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Jodi C.
Jodi C.
Survivor

Tracey E.
Tracey E.
Survivor

Babe & Jean
Babe & Jean
Caregiver & Family

Emily D.
Emily D.
Survivor

Valerie G-S
Valerie G-S
Survivor

Michael R.


Survivor

My stroke

I was 19 and on January 15th 2012 I drove myself to the hospital cause I was having trouble moving my arm and leg. When I got there they ran a bunch of tests and scans and told me I was having a stroke. What little I can move my hand was gonna disappear. I was transferred to Jefferson hospital in Philly where the nurse in the neurological icu unit told me I was probably never gonna walk again. I have a cavernous malformation in the center of my left side of my brain. That burst opened and was filling my brain with blood. It's right where all the motor functions are controlled. I lost every movement of muscles on my right side. I couldn't uncurl my hand from a ball, couldn't move my arm, and couldn't walk at first. But I walked outta the hospital with a cane giving that nurse the middle finger. I went home having trouble talkin and couldn't move my right side. I felt stupid, couldn't think straight, focus, remember what I was saying in the middle of a sentence. I had constant headaches throughout recovery and still do, and the worse kind of pulsing headaches you can get. I had to go for an MRI every 3 months to see if it went down. I went to physical and occupational therapy for a while then my father who I lived with said he wasn't takin me anymore. He wasn't helping me anymore or payin for therapy. So I just started doin therapy myself at home, and once I could move my arm I started playin basketball. It was very hard but the tripleing and shooting were very helpful for getting my arm back. I went it the hospital that June cause my brain bled a little, and for some reason my dad kicked me out when I got home. I moved in with my aunt and it was the best thing for me, I don't feel like I'm alone. I don't feel like I could die in my room and no one would know til they smelt me. I was fine all summer I was basically 95% healed and the thing in my brain was down 8 times the size it was when I first had my stroke and January . The doctors were surprised that I recovered and were relived that they didn't have to do a risky surgery. I returned to working about 8 months after my stroke and it felt great to do something productive again. It felt great that my life wasn't over, that I can built a life even with all the things my stroke has stolen from me. But after 3 weeks of my job I had an MRI and my neurologist called and told me my brain was bleeding. The thing in my head grew and I got 2 opinions on what's next. I have to wait til I have another stroke then get brain surgery to remove the cavernous malformation. This surgery is likely to leave me paralyzed on my right side permanently. So I'm just waiting til it happens. Checking every morning if I can open my hand. It gets weaker everyday and my legs goin too.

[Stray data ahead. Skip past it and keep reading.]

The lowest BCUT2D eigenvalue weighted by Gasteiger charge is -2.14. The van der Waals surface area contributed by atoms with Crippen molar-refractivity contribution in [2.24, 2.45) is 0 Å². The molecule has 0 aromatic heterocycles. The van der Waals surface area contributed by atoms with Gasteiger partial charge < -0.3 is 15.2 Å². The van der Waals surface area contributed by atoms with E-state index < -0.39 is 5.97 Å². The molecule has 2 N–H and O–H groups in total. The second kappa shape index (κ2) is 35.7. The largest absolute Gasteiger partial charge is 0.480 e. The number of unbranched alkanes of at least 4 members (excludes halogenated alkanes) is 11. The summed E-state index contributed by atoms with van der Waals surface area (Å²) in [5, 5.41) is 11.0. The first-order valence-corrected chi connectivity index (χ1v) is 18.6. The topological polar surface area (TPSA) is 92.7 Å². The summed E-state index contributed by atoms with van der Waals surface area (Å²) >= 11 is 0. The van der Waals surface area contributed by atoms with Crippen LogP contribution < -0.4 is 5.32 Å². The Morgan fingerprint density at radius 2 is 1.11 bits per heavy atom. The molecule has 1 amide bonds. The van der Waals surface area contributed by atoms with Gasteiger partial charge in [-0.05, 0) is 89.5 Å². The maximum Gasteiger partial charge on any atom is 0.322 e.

I'm just thankful for my family. Without them I couldn't get through this. The only thing that is getting me out of bed anymore is my 2 baby nieces who I love watching them grow and devolve personalities. I never told anyone this, but my stroke mad me angry. It stole my life. But I realized that after all is said and done, I just have to steal it back.

Anyone that feels alone while they're goin through recovery I know the feeling. Please don't be afraid to email me: coltsfan0315@gmail.com

 

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Display of the Faces of Stroke stories does not imply National Stroke Association's endorsement of any product, treatment, service or entity. National Stroke Association strongly recommends that people ask a healthcare professional about diagnosis and treatment questions before using any product, treatment or service. The views expressed through the stories reflect those of the authors and do not reflect the opinion of National Stroke Association.

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Faces of Stroke

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